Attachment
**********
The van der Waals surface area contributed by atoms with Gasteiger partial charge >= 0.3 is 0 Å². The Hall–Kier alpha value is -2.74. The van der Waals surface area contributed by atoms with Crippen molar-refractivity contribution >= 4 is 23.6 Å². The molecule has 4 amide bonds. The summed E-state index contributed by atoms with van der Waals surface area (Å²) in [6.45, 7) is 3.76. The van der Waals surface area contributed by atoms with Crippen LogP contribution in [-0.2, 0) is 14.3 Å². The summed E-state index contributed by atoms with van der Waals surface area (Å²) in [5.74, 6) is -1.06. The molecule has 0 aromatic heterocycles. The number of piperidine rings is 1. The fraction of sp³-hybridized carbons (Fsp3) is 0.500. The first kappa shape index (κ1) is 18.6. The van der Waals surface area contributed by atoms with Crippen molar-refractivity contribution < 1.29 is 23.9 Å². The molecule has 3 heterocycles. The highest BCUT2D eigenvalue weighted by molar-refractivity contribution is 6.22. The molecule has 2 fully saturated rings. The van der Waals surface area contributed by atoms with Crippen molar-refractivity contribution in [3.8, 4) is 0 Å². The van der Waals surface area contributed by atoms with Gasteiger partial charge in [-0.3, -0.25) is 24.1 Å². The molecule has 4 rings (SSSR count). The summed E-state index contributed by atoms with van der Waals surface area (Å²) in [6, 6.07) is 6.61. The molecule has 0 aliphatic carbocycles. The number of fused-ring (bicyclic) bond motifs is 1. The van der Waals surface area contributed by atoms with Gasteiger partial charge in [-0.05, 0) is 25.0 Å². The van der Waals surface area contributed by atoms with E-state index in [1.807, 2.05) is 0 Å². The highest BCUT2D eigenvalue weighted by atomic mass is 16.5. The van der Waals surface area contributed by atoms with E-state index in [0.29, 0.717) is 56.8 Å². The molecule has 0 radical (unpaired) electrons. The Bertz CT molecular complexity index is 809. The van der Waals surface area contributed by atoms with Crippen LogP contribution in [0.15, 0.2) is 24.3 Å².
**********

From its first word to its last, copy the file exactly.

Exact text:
The van der Waals surface area contributed by atoms with Gasteiger partial charge >= 0.3 is 0 Å². The Hall–Kier alpha value is -2.74. The van der Waals surface area contributed by atoms with Crippen molar-refractivity contribution >= 4 is 23.6 Å². The molecule has 4 amide bonds. The summed E-state index contributed by atoms with van der Waals surface area (Å²) in [6.45, 7) is 3.76. The van der Waals surface area contributed by atoms with Crippen LogP contribution in [-0.2, 0) is 14.3 Å². The summed E-state index contributed by atoms with van der Waals surface area (Å²) in [5.74, 6) is -1.06. The molecule has 0 aromatic heterocycles. The number of piperidine rings is 1. The fraction of sp³-hybridized carbons (Fsp3) is 0.500. The first kappa shape index (κ1) is 18.6. The van der Waals surface area contributed by atoms with Crippen molar-refractivity contribution < 1.29 is 23.9 Å². The molecule has 3 heterocycles. The highest BCUT2D eigenvalue weighted by molar-refractivity contribution is 6.22. The molecule has 2 fully saturated rings. The van der Waals surface area contributed by atoms with Crippen molar-refractivity contribution in [3.8, 4) is 0 Å². The van der Waals surface area contributed by atoms with Gasteiger partial charge in [-0.3, -0.25) is 24.1 Å². The molecule has 4 rings (SSSR count). The summed E-state index contributed by atoms with van der Waals surface area (Å²) in [6, 6.07) is 6.61. The molecule has 0 aliphatic carbocycles. The number of fused-ring (bicyclic) bond motifs is 1. The van der Waals surface area contributed by atoms with Gasteiger partial charge in [-0.05, 0) is 25.0 Å². The van der Waals surface area contributed by atoms with E-state index in [1.807, 2.05) is 0 Å². The highest BCUT2D eigenvalue weighted by atomic mass is 16.5. The van der Waals surface area contributed by atoms with E-state index in [0.29, 0.717) is 56.8 Å². The molecule has 0 radical (unpaired) electrons. The Bertz CT molecular complexity index is 809. The van der Waals surface area contributed by atoms with Crippen LogP contribution in [0.15, 0.2) is 24.3 Å².